Citywide Wi-Fi plan gets local tryout


Already a West Bank hub, the Brian Coyle Center was abuzz with activity and connectivity July 14 as about 100 people dropped by to try out the new Minneapolis wireless Internet (Wi-Fi) pilot project.

The first 60–75 people to come through were mainly adults, curious neighbors along with city officials, consultants and representatives of vendor U.S. Internet, according to Katherine Settanni, director of Community Computer Access Network (C-CAN). But once most of the adults left, their kids took over the computers, excited about using the wireless technology.

Ahmed Jirde, 10, a Riverside Towers resident said of the Wi-Fi service, “It feels like a new generation. There are no pop-ups or spam. Everything comes up great. It’s fast!” He said he uses the computer to do science and math, and some games, but his computer at home is not working.

Zackary Ali, 11, said, “They have good, fast screens.” Would he use Wi-Fi outside of his home? “Maybe.” One Somali boy, 9, choosing to remain anonymous, said, “My father does all the reading of the news on the computer. I do homework on it, and my father helps me. This computer is real fast.” He was testing Wi-Fi by playing Teen Titans and, like many of the others, science games.

Another Wi-Fi pilot project launched a week earlier in North Minneapolis and is being conducted by Earthlink, U.S. Internet’s rival for the contract to provide citywide wireless internet access. Each pilot project covers roughly one square mile, and is available in homes, community centers and other buildings as well as places out of doors within the service area—even the middle of the Mississippi River. (In theory at least, a riverboat pilot could participate.)

The wireless Minneapolis pilot projects will operate for 60 days, during which the city of Minneapolis will evaluate the systems and select the vendor that will build and manage a citywide wireless Internet network. The Minneapolis City Council will vote on the final contract, perhaps as soon as late August. In the meantime, a contract negotiations team will work with the vendors to develop the final contract, which includes a Community Benefits Agreement developed by the Digital Inclusion task force, a collaboration between C-CAN and the Alliance for Metropolitan Stability. They conducted neighborhood surveys and roundtable meetings to determine community benefits that would be included in the winning vendor’s contract.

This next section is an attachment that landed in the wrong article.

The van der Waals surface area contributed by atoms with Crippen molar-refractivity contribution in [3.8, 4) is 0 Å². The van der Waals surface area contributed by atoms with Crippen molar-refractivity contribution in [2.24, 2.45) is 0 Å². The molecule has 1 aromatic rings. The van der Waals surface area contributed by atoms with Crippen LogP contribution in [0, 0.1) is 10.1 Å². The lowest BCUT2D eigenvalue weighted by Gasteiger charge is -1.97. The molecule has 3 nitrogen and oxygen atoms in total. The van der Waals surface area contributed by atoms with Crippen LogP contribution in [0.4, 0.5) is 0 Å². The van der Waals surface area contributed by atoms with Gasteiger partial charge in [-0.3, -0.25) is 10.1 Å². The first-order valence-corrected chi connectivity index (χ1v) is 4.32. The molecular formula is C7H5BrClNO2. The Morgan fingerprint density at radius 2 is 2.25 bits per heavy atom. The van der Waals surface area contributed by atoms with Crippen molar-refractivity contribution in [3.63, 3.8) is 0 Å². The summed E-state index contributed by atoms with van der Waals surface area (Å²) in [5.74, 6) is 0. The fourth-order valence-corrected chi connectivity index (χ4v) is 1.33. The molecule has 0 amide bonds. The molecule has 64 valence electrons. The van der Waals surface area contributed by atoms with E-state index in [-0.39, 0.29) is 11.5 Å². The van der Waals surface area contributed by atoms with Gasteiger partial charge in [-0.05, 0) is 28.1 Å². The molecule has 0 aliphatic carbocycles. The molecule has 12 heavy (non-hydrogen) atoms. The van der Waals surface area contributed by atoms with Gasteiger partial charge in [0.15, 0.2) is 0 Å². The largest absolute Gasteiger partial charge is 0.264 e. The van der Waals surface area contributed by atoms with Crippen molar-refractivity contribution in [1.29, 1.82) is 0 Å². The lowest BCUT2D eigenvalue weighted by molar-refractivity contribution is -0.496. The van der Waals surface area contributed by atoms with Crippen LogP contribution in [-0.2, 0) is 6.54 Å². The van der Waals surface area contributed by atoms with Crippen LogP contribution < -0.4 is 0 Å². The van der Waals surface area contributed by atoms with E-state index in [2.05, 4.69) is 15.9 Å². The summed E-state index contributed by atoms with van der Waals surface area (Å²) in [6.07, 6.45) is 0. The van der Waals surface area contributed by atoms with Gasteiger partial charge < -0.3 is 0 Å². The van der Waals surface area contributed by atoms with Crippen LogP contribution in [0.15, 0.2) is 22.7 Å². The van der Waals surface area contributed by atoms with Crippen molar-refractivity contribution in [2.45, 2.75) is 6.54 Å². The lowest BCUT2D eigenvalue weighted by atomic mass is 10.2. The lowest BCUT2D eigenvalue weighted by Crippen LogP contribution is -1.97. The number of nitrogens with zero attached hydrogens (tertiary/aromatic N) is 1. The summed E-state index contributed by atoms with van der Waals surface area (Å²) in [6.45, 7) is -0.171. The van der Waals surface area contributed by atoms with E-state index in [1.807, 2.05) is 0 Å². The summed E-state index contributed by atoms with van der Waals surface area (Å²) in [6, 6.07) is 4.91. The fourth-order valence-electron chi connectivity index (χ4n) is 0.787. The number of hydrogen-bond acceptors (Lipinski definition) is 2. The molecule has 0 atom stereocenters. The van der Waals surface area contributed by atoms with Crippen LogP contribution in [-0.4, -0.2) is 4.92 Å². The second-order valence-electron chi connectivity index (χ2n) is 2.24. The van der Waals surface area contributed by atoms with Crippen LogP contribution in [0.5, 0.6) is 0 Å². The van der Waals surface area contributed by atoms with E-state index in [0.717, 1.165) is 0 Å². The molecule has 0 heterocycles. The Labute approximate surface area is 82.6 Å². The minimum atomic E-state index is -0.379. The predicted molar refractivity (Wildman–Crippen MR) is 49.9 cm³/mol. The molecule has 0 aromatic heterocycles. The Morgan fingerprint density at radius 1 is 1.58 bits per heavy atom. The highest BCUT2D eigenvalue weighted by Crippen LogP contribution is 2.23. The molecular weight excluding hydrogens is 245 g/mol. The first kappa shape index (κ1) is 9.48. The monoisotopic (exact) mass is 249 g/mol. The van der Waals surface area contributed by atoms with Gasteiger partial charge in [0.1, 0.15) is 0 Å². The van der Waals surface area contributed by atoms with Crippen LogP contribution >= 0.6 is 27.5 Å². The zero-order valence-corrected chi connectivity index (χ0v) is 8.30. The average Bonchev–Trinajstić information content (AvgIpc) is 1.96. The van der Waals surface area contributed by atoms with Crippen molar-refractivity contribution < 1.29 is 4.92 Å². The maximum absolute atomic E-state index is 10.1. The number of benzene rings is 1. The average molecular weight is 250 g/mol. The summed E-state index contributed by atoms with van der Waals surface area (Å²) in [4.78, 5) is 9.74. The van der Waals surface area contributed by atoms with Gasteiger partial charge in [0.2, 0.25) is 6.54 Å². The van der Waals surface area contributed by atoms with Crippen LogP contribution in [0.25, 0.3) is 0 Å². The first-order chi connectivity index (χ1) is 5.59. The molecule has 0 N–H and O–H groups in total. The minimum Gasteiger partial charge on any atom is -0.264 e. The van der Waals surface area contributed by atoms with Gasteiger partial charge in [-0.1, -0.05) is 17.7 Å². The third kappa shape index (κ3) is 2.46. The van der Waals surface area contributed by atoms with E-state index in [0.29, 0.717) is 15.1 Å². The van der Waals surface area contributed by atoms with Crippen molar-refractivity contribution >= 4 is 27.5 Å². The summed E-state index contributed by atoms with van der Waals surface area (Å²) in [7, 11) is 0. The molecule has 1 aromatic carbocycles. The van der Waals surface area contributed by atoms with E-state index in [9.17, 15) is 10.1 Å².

James Farstad, business and technology consultant to the city, said four things are central to the Community Benefits Agreement, which will be woven into the contract. “The vendor must provide: 1) as much access as possible, 2) equipment, 3) computer literacy training, and 4) local relevant content, such as a ‘walled garden.’”

Walled gardens are content-related front pages—neighborhood portals featuring community and local and regional government services available such as local businesses, emergency services and neighborhood resources. Farstad said there are great walled gardens in San Francisco; Portland, Ore.; New York City; and Brisbane, Australia; and, he added, Atlanta, Georgia has a great job resource front page. There could be as many as 70 different neighborhood portals in Minneapolis, he said, “I have a tremendous vision of neighborhood-specific businesses and services.”

Using Wi-Fi during the pilot may be a challenge if you’re inside a building with stucco, aluminum or steel walls, or with highly energy-efficient windows—metal creates interference. Farstad said they are testing radio interference units that vendors will provide so people can access Wi-Fi in spite of their metallic surroundings. Naushad Kasu, a U.S. Internet representative, said at the kickoff event that the devices help people get signal strength from local radio. They also increase the speed of Internet service—normally 4,500 kilobytes per second (kbps)—to as much as 6,500–7,000 kbps.

At the event, people mainly had questions about how Wi-Fi works, and whether it will be less expensive than Internet service technology already available, such as DSL. Kasu said the pricing hasn’t been determined yet, but there will be four to five pricing structures, including a prepay voucher system with allotted time; a subscription-based system with a credit-card process; and a credit card-based, pay-as-you-go system with no user name or password necessary—useful for instances such as waiting at the airport.

Vendors turned in their “best and final” proposals July 21 to the City of Minneapolis. Contract advisory and negotiation teams will respond to the proposals, noting provisions they want to see in the contract that are lacking or missing. After revisions, and once a vendor is selected, those teams will continue to work with the winning vendor on the final contract. The final contract will be submitted to the city council for approval after which construction will begin, likely in September. The city will be covered in Wi-Fi within nine months to a year from September. Farstad noted the cost for wireless would be around $20 a month, significantly less than any other service available.

Anyone can easily access the wireless technology (unless there is metal interference) anywhere within the Cedar-Riverside pilot area (bounded by Cedar, Franklin and Riverside avenues) if you have a wireless card. Just go to a pilot area, open your browser, and it automatically goes to the U.S. Internet site, where you can log on and fly.

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